Tamara Drewe [Blu-Ray] Stephen Frears

Tamara Drewe [Blu-Ray] Stephen Frears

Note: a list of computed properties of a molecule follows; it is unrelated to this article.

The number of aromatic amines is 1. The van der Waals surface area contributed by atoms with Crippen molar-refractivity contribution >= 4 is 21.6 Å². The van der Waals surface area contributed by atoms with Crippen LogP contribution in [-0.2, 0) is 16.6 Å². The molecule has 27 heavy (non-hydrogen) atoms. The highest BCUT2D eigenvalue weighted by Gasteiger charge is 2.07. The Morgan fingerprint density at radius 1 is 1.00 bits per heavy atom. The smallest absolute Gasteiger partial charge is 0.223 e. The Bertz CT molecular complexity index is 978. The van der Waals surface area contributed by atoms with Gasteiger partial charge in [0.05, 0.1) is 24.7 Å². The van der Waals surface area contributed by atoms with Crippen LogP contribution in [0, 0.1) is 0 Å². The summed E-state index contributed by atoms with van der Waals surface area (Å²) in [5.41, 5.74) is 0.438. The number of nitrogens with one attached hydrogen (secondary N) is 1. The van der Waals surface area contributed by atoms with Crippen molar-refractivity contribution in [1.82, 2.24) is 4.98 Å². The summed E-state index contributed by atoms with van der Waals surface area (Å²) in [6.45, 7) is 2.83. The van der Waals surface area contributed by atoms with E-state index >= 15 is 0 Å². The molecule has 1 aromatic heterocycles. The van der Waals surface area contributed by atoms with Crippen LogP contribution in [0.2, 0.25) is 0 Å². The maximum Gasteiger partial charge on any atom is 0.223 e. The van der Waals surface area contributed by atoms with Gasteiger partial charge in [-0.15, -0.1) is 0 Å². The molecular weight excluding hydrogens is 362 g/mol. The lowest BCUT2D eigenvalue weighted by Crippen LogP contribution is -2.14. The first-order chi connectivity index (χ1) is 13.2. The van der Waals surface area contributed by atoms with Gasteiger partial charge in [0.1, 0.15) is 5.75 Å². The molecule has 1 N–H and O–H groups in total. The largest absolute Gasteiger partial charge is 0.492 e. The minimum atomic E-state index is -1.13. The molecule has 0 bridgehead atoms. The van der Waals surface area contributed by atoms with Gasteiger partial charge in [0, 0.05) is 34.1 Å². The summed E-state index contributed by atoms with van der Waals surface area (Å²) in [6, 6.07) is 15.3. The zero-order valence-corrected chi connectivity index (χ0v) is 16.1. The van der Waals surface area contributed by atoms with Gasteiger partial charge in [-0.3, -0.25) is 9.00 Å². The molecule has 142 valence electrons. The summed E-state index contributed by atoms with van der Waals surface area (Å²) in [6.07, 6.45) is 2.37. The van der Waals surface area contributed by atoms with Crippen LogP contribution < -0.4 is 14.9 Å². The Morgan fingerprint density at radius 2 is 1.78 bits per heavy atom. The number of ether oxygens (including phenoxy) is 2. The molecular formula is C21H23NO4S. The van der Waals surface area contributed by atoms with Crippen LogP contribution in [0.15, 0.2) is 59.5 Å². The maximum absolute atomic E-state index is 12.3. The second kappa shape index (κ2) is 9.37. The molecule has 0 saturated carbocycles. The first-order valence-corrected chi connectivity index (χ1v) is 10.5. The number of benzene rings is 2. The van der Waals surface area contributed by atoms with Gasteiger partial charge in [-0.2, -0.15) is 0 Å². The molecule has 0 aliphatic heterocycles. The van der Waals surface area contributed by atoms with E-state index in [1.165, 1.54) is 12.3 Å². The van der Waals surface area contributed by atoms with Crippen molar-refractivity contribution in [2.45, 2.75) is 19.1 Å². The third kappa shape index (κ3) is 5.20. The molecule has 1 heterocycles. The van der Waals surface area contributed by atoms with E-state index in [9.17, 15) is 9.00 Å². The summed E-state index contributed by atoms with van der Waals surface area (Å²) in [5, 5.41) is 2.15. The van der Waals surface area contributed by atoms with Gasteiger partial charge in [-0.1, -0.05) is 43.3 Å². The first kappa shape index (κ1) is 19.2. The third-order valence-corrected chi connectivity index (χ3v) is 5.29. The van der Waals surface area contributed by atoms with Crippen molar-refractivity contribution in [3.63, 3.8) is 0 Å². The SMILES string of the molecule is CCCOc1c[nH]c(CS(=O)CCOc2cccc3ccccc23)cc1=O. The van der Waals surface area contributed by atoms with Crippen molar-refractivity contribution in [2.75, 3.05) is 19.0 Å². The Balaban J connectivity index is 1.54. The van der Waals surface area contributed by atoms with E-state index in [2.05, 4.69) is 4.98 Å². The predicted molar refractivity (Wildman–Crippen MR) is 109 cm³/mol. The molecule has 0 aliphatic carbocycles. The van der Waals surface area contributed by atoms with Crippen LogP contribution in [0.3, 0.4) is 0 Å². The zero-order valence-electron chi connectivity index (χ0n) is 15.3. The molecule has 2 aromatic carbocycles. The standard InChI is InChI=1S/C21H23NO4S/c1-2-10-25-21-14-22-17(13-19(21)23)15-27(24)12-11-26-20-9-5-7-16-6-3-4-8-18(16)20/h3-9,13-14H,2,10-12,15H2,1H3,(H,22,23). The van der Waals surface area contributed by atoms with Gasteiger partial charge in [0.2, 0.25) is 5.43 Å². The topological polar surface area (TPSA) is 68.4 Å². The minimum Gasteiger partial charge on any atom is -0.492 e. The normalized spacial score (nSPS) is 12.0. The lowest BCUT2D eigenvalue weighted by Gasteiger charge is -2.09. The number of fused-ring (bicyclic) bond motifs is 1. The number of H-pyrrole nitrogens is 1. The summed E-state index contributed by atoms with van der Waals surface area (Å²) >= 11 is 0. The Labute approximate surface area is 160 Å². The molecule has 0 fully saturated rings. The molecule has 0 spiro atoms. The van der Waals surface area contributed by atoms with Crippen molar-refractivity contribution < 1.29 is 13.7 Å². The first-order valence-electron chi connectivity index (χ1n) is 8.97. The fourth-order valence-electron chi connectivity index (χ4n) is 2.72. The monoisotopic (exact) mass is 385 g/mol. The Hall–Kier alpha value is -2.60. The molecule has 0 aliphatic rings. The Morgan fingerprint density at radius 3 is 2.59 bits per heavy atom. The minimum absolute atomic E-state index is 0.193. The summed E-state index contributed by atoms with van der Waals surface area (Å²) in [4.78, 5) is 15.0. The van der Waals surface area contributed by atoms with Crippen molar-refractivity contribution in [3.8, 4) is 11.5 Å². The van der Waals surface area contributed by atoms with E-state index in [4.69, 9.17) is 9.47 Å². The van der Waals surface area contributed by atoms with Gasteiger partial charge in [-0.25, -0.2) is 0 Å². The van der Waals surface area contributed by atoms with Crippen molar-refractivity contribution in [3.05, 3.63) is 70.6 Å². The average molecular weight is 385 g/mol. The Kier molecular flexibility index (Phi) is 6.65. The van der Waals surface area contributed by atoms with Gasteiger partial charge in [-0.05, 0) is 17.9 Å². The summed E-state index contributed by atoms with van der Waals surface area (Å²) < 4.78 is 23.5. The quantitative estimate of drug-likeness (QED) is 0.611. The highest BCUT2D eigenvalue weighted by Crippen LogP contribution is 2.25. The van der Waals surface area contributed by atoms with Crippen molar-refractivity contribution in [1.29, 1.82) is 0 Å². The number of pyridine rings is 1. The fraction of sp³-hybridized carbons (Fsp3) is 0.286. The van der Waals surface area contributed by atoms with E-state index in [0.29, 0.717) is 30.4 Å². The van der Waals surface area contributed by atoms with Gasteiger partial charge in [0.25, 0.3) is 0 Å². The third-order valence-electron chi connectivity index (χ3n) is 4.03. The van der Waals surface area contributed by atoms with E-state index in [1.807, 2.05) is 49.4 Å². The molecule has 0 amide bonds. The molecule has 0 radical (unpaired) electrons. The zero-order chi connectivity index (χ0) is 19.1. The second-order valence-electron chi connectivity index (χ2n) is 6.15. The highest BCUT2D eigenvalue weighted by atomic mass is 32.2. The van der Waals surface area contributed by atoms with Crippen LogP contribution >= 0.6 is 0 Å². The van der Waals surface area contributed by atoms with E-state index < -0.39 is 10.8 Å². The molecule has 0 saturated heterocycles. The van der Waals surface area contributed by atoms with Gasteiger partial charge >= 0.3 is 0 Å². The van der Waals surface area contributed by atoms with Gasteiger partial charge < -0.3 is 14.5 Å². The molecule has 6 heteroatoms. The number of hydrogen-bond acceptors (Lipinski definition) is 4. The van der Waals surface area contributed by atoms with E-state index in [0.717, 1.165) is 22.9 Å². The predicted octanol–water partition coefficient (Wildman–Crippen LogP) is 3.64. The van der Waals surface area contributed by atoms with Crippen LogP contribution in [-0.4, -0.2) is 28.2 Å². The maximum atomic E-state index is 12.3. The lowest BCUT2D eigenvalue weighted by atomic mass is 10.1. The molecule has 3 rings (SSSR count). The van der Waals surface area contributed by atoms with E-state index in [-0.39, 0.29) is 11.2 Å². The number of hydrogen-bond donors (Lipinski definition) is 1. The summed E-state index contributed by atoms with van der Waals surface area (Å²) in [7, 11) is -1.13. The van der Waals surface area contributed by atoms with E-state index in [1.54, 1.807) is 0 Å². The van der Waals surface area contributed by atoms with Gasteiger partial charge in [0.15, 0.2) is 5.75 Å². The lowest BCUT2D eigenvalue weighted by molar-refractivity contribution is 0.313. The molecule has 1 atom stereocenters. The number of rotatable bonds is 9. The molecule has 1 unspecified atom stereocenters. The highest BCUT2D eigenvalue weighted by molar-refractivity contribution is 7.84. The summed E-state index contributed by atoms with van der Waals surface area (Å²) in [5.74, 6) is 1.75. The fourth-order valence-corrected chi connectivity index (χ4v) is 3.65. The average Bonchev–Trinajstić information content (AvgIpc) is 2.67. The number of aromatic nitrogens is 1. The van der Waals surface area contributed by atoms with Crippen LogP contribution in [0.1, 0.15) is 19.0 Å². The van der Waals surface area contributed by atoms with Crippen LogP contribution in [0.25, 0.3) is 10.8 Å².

"I don't like cows; they exude a bovine malice," says American Glen McCreavy (Bill Camp) as he stumbles through a field with British farmhand Andy Cobb (Luke Evans) towards a sounding alarm at a neighbouring country home. They've come from a rural writers retreat owned by popular novelist Nicholas Hardiment (Roger Allam), whose infidelities and superficialities have sparked gossip amidst the small group of modern artists existing in an exaggerated, cartoonish vacuum of simplistic living. But this manufactured escape zone is about to be thrown into chaos when Glen and Andy stumble onto Tamara Drewe (Gemma Arterton), the homely girl next door returned from the city with a glamorous reporting job and fancy new rhinoplasty. Beyond the obvious town and country, modern and antiquated dichotomies throughout this adaptation of Posy Simmonds' modernized graphic serial adaptation of Thomas Hardy's Far From the Madding Crowd, director Stephen Frears has constructed a fanciful, witty comedy of manners. Tamara careens into this world exuding carefree sexuality and forward alacrity, sparking hormonal excitement amongst the men and petty jealousies amongst the women, challenging the polite status quo. Her seeming confidence and idyllic life are deconstructed through constant scrutiny by the many gazing eyes ready to tear down or exploit the image she exudes. But where Tamara Drewe exceeds expectations is in the titular pseudo-antagonist's complexity. Rather than being a mere object of sexuality or vampy femme fatale, she has an abundance of very human insecurities that are revealed slowly as the film progresses. At first, we see a confident, beautiful woman with the world at her fingertips, but over time, we start to see that image, much like her surgery, is just a projection of the ideal. It's just a shame that most of the secondary characters are mere ciphers for her development, which is understandable given the comic source material, but their two-dimensional portrayals keep this extremely good film from excellence. The Blu-Ray includes a commentary track with Arterton and Evans, along with supplements on the "Making of" and the "reconstruction," which elaborate upon Arterton's suitability for the role and Frears's aesthetic detail in relation to the graphic novel. (Sony)